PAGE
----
Article

Children and Childhood

Steve Howard

in African Studies

ISBN: 9780199846733
Published online February 2013 | | DOI: http://dx.doi.org/10.1093/obo/9780199846733-0045
Children and Childhood

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African society is structured largely around the lives of its children. Across the continent, children represent continuity with rituals and contemporary institutions designed to ensure children’s survival and prosperity. At the same time, children are viewed in many African cultures as crucial to family survival itself, in that they help maintain household economies through their cheap labor in the home, in family agricultural or food-processing activities, or in trade or artisanship. In this sense, the strongest data that we have to describe these circumstances are in anthropological and related studies, where strong linguistic access increases the likelihood that children will be encountered in interviews or observations in the course of the study. Many of these studies have provided us with the knowledge we have of life in rural African society (see Childhood and Society). At the same time, few of these studies are focused specifically on children, but instead these studies place children in the context of African families, communities, and the wider society. Anthropological research in Africa has given us a sense of the process that takes children into adulthood and the institutions that have been developed for that process; language acquisition is a related field of study. The historical study of Africa has not provided extensive detail of the lives of children because political history and economic history have been the major strains of that literature, sectors in which children have not necessarily been highly visible. There are a few scholars, however, who have made historical study of children and slavery a significant field. Contemporary scholarship has focused on children primarily through the extension of institutions, such as health and education, to children. There are also many studies on the issue of War and Child Soldiers in Africa, despite the fact that the numbers of children engaged in such violence are relatively small. A particularly strong area of the literature, albeit an area difficult to catalogue or collect due to its limited circulation or “in-house” nature, is in socioeconomic development, as administered by governmental, nongovernmental, and private-voluntary organizations. In some ways the literature on African children is an extension of growing interest in women in Africa, and in the differential impact of socioeconomic change and development on women and children. In that way we see great strides made in the area of maternal and child health, for example, linking the health of children at its earliest stages to the processes of fertility, pregnancy, and perinatal issues. From that point there are concerns for the Health of African children through the most vulnerable years up to age five. Education or Schooling becomes the dominant field of African child study from that age onward, with new concerns growing about the plight of the African Girl Child, the most marginalized of global social groups. The issues surrounding the African girl child include relative deprivation in terms of school access; special health concerns such as in the area known as “harmful traditional practices,” such as female circumcision and early marriage; and the related issue of obstetric fistula. New areas of research include African children in Sports and in the arts, and children’s relationships with Media. Children have been important characters in African Literature and Theater. This review covers a wide range of research related to children across the cultures of Africa, and the variability across its fifty-four independent countries.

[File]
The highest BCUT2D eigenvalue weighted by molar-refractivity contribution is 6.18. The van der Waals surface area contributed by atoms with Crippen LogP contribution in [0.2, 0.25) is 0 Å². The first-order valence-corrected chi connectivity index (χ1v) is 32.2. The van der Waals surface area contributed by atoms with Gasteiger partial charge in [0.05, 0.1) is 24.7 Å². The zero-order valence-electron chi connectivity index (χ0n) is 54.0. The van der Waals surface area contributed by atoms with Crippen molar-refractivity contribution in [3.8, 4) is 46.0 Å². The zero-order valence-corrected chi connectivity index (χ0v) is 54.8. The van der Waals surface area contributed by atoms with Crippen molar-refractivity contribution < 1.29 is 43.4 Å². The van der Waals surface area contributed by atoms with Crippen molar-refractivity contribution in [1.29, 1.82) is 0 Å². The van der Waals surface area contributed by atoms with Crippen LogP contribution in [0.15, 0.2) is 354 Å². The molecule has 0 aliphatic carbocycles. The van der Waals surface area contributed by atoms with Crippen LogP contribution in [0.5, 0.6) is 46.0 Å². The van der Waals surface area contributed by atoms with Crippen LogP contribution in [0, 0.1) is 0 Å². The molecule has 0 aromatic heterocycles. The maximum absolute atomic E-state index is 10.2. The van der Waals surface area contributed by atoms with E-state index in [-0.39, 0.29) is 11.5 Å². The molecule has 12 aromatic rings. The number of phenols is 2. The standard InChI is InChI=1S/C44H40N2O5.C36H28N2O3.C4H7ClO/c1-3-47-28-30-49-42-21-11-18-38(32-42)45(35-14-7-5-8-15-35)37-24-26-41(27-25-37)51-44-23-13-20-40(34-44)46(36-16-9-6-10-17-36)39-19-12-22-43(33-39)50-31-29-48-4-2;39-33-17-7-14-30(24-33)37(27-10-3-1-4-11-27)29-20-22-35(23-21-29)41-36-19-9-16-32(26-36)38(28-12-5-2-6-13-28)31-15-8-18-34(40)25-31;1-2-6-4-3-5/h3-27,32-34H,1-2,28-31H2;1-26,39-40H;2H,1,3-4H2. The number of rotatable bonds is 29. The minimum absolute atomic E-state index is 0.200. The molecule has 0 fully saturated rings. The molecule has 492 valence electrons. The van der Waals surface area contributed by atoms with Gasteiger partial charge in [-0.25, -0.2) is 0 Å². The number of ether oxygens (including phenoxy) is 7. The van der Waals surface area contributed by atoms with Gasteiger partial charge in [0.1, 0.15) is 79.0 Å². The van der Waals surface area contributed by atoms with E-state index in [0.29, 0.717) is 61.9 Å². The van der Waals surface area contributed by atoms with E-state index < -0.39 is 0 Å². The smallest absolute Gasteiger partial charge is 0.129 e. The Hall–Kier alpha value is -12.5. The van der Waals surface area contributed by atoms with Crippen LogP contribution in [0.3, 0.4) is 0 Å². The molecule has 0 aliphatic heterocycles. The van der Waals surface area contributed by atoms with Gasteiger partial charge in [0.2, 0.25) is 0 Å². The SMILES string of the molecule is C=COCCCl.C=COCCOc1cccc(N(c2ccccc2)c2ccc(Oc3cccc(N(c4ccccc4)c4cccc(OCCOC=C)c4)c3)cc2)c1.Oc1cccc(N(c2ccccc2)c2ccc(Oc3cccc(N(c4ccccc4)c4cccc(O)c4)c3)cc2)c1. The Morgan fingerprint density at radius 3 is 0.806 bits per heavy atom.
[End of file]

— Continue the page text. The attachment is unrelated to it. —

Article.  14287 words. 

Subjects: African History ; African Languages ; African Music ; African Philosophy ; African Studies

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